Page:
Mitsubishi Electric EMIRAI 3 xDAS Assisted-driving Concept Car At CES
One more concept electric car was presented at the 2016 CES in Las Vegas – the EMIRAI 3 xDAS.
It’s not related to Mirai (as the “eMirai” name might suggest) – it’s a technology demonstrator developed by Mitsubishi Electric (previous version was shown in 2013).
The main content here is the next-generation driving-assistance technology.
Whether we will see some of these solutions in Mitsubishi cars or other brands that uses Mitsubishi Electric stuff, only time will tell:
Human Machine Interface HMI
(1) Multi-bonding display
– LCDs panels on the dashboard and center console are laminated with and optical bonding process for
high visibility and operability, as well as aesthetic harmony with vehicle interiors.
– Larger images are achieved without larger LCDs by narrowing the widths between separate displays.
– High-visibility panels reduce reflections thanks to optical-bonding and optical-design technologies.
– Display items can be changed according to user preferences. Cloud content synchronization and
selectable contents layouts enable drivers to create highly personalized interiors.
(2) Minimized eye movement
– In-vehicle equipment can be operated without having to look at the display. The operator’s hand
profile and motions are detected for simplified adjustment of air temperature and music volume.
– Wearable device vibrates to notify specific passengers of information, etc. as required.
– Overwrite input function, which was co-developed with Tokyo University of Agriculture and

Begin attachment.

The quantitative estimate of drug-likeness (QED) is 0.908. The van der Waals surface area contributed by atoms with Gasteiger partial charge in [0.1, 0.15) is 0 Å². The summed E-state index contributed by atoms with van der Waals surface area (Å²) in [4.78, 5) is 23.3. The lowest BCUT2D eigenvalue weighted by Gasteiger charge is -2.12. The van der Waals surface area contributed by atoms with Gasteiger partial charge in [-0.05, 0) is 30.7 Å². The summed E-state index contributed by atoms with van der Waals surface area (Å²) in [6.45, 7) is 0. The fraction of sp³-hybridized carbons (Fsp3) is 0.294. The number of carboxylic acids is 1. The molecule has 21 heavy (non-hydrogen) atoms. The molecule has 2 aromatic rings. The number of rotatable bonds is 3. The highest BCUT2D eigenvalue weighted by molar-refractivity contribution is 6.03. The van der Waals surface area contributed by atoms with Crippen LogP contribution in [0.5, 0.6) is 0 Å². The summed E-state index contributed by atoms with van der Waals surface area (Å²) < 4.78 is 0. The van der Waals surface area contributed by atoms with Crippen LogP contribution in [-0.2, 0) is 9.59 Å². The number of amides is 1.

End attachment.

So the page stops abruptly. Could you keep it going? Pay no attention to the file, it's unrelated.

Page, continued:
Technology, allows the driver to write on top of characters without confirming each time.
(3) Combiner 3D Head-up display (HUD)
– The HUD, which appears in the combiner provides three-dimensional images of objects up to more
than 10 meters ahead of the driver so that the driver can keep their eyes on the road ahead.
– 3D imaging with binocular disparity on Head-up Display.
– Adjusts the display’s position in the combiner according to specific situations, such as when turning
driving on an expressway, etc., for safer, easier driving.
– The driver’s operating condition is sensed with a camera and a cardiograph that is based on a non-contact
cardiograph co-developed with the National University Corporation Kyushu Institute of Technology. The
driver’s face direction and line of sight are sensed via a camera.
– Safe-driving support and predictive assistance based on driver behavior.
– Proactive analysis of map data, for example, to identify intersections with poor visibility, and then display
side-camera views looking up and down the cross street. Further, the system learns to react automatically
whenever the same location/situation is reencountered.
– A cloud-based application analyzes the driver’s physical condition by comparing current behavior with past
behavioral data stored in the cloud. If fatigue is detected, suitable rest stops are recommended.
– Collects and shares information on dangerous locations. Also provides remote control of home appliances.
Videos from Japan: